Judge Brian Doyle, the President of the Employment Tribunals (England and Wales), has issued Presidential Guidance on the protocol for “judicial assessment” in the Employment Tribunal which allows judges to provisionally assess the case before them. The guidance came into force on 3 October 2016. Employment Tribunals must consider the guidance, but the ET is not bound by it.

Judicial assessment is an unbiased review of the relative strengths, weaknesses and risks of the parties' respective claims by an employment judge, who will also give a view on the potential remedy. This assessment takes place at an early stage of the proceedings, typically at a preliminary hearing. It can only take place subject to concluding certain formalities, including clarifying the issues, the judge giving case management orders and the parties presenting a mutual request to have judicial assessment.

This procedure is a confidential assessment with the aim of encouraging settlement between the parties. Rule 3 of the Employment Tribunal Rules requires judges to encourage parties to "resolv[e] their dispute by agreement" before proceeding to the employment tribunal. The early conciliation process through ACAS typically satisfies this. However, the new rules allow judges to refer parties to other forms of dispute resolution where it is "practicable and appropriate" – judicial assessment being one of these alternative forms.

The protocol makes it clear that the parties cannot refer to the assessment in the later stages of the litigation. Therefore, if they do not succeed in settling the claim, the independent judge conducting the final hearing will not be aware of the outcome of the judicial assessment. Further, the procedure takes place without a full view of the evidence in the case, and therefore the preliminary view on the matter may not accurately reflect the merits of the case once another judge undertakes a more detailed analysis. As such, the judge who carries out the assessment will make it clear that this assessment is provisional and the result of a final hearing may well differ. This judge will then normally cease having any involvement in the case (except for day-to-day case management of the proceedings).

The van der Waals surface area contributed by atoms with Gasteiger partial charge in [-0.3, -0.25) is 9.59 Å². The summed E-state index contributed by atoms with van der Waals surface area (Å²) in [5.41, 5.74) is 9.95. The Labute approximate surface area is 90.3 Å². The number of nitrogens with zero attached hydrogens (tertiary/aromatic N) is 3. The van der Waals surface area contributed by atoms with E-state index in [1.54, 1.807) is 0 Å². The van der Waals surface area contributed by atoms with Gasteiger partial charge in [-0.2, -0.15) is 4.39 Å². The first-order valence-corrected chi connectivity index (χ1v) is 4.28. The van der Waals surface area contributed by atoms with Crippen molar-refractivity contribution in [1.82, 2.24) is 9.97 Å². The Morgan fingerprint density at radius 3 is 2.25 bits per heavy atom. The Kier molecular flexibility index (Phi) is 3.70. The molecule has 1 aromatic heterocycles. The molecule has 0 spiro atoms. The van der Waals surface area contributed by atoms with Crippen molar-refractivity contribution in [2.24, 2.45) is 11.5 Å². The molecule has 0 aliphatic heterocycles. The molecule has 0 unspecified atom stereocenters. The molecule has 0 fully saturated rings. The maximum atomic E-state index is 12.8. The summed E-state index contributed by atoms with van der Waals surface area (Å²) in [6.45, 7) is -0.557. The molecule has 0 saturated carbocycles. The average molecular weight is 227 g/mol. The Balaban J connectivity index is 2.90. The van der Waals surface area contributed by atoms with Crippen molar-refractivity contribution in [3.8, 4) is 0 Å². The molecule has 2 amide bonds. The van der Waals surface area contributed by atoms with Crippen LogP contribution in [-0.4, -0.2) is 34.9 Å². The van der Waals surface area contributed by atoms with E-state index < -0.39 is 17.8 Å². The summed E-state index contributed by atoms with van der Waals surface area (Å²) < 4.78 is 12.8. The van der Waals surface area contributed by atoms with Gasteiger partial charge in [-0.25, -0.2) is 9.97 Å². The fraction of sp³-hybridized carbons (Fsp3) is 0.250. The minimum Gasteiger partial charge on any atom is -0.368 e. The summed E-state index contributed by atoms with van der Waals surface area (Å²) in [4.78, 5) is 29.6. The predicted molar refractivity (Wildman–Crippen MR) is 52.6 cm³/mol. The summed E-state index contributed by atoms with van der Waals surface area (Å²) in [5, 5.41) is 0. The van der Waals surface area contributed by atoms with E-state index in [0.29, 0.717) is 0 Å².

While judicial assessment is by no means a substitute for legal advice, it appears that this procedure will be helpful for litigants in person (a party to a claim without professional representation). It will give an indicative view of the strengths and weaknesses of their case that they may not otherwise be able to identify. It might also help those who are represented to have an early steer of how a litigant in person might run their case before the final hearing. This is because, usually, the detail of a case would not develop until the parties are subject to the careful questioning experienced at a substantive hearing. In any event, following the introduction of judicial mediation 10 years ago, this development marks another interesting progression toward a purely adversarial system in the Employment Tribunal.